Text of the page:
One of the Special Interest Seminars (SIS) at the Euro PM2019 Congress and Exhibition, organised by the European Powder Metallurgy Association (EPMA) and held in Maastricht, the Netherlands, October 13-16, 2019, offered an outlook on the future of Additive Manufacturing. Specifically, two of the leading practitioners of AM processing, GKN Group and Materials Solutions, a Siemens business, gave their views on the keys to the successful industrialisation of metal Additive Manufacturing.
Industrialisation of AM: Effective metal Additive Manufacturing in practice
The first of the seminar’s presentations was given by Dr Uemit Aydin, Global Business Development Director at GKN Additive. GKN can justifiably claim to be a world leader in powder metal solutions, with GKN Sinter Metals currently the number one global producer of precision powder metal parts (both by press/sinter Powder Metallurgy and Metal Injection Moulding), GKN Hoeganaes the second largest global producer of metal powders, and GKN Additive a global market leader in metal AM.
From the very broad range of AM technologies available, GKN Additive has chosen to focus on two technologies: Laser Powder Bed Fusion (L-PBF) and Binder Jetting (BJT), through its close co-operations with EOS GmbH and HP Inc., respectively. In relation to L-PBF, GKN sees the route to market growth as comprising three steps. Firstly, the company has defined the need to understand customer expectations of AM, and has developed the acronym TRUST to represent some of the key areas in which customers require expert guidance:
Which is the appropriate AM technology to select and are there any boundaries that need to be considered?
AM processes are quite complex, so is the scatter of achievable quality an issue?
Understanding the available materials: how reliable are they and how do they perform in fatigue applications?
An important consideration when contemplating scaling up for higher volumes.
This is vital in terms of reliability of delivery and part cost levels.
Secondly, for each given application, there is the need to consider, in collaboration with the customer, where value can be added in adopting AM as the manufacturing approach. Far from being limited to part cost comparisons, any consideration of AM adoption also needs to include added value in terms of product design (reductions in prototyping costs and lead times, elimination of tooling costs), production (impact on set-up costs and quality control procedures), logistics (aftermarket delivery considerations, coping with a high level of variety in parts, impact on stock levels) and other issues. The GKN/EOS strategy is to gain a full appreciation of parts that can add value, in order to identify product groups to focus on.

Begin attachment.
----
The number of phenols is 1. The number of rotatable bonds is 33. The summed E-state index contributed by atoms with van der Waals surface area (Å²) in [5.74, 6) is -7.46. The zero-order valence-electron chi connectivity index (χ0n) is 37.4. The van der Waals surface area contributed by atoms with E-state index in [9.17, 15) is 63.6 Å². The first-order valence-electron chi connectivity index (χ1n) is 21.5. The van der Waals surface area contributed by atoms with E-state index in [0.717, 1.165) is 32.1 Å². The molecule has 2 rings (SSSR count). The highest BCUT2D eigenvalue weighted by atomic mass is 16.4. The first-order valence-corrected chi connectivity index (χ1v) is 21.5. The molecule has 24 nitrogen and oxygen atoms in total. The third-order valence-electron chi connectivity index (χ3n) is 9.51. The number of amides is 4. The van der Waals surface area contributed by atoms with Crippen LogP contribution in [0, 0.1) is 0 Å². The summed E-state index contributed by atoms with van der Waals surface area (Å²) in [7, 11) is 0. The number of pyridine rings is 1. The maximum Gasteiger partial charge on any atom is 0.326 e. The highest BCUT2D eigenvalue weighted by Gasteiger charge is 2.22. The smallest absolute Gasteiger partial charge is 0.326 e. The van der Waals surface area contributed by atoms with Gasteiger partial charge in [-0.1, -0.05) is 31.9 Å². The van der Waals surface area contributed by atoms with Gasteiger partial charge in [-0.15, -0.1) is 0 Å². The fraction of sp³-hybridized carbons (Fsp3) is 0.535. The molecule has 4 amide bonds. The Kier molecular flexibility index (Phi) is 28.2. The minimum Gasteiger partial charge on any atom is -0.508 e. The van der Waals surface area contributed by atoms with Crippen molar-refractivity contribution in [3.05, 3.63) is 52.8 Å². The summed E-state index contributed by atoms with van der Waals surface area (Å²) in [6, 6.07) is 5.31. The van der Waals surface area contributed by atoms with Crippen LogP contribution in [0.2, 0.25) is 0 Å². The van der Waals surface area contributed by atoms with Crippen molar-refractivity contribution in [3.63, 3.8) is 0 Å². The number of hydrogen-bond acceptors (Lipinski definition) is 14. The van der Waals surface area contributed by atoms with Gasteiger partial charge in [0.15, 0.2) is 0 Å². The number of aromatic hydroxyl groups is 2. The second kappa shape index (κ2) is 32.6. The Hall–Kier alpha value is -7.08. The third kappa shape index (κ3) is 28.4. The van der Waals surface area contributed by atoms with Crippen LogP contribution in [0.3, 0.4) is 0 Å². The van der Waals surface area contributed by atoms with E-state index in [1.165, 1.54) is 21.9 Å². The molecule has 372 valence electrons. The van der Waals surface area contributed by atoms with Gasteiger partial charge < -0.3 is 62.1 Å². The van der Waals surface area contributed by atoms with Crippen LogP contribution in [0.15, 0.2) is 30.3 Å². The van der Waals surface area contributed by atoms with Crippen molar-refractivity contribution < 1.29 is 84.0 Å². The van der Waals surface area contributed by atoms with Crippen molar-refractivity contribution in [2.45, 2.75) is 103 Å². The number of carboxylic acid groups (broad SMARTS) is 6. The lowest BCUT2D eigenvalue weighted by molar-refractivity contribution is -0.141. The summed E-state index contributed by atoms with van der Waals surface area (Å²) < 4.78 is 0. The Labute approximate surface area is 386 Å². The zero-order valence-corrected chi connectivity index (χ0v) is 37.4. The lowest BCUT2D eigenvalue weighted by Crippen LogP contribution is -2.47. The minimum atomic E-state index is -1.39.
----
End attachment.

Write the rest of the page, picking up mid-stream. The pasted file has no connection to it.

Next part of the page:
The third step is then to find the most appropriate products for transitioning from conventional manufacturing methods to AM. Dr Aydin illustrated this step using three specific examples.
Induction hardening coils
The conventional route for the manufacture of induction hardening coils is a time-consuming process with high production costs. It involves the joining by soldering of many small pieces of copper (Fig. 2). Apart from the cost implications, each soldered joint generates a significant reduction in performance. AM can be effective in adding value to this application by building the coil as a single piece, incorporating customised cooling channels (Fig. 3).
The additively manufactured part delivers numerous advantages over the conventional product – a tripling of achievable product life, reduced energy consumption in manufacture because of the elimination of soldering, improved cooling in use because of the customised channels, optimisation of component shape, enhanced efficiency during the hardening process, reduced need for the holding of spare parts and reduced production downtime for set-up.
Conventionally, the manufacturing process for oil distribution blocks for hydraulic systems involves drilling vertical channels, drilling horizontally to connect vertical channels, threading the open horizontal channels, closing the horizontal holes with grub screws and final channel cleaning (Fig. 4). This route creates problems with burrs in the connection areas of the channels, reduced energy efficiency due to high friction and the occurrence of ‘dead corners’ (no oil flow) with a high risk of dirt collection. By adopting a ‘Design for manufacture’ approach, AM can tackle all of these problem areas, with the AM part (Fig. 5) delivering a product weight reduction of around 80% and improved oil flow efficiency. In addition, the achieved compact design saves space, and repeatability in the manufacturing process is enhanced.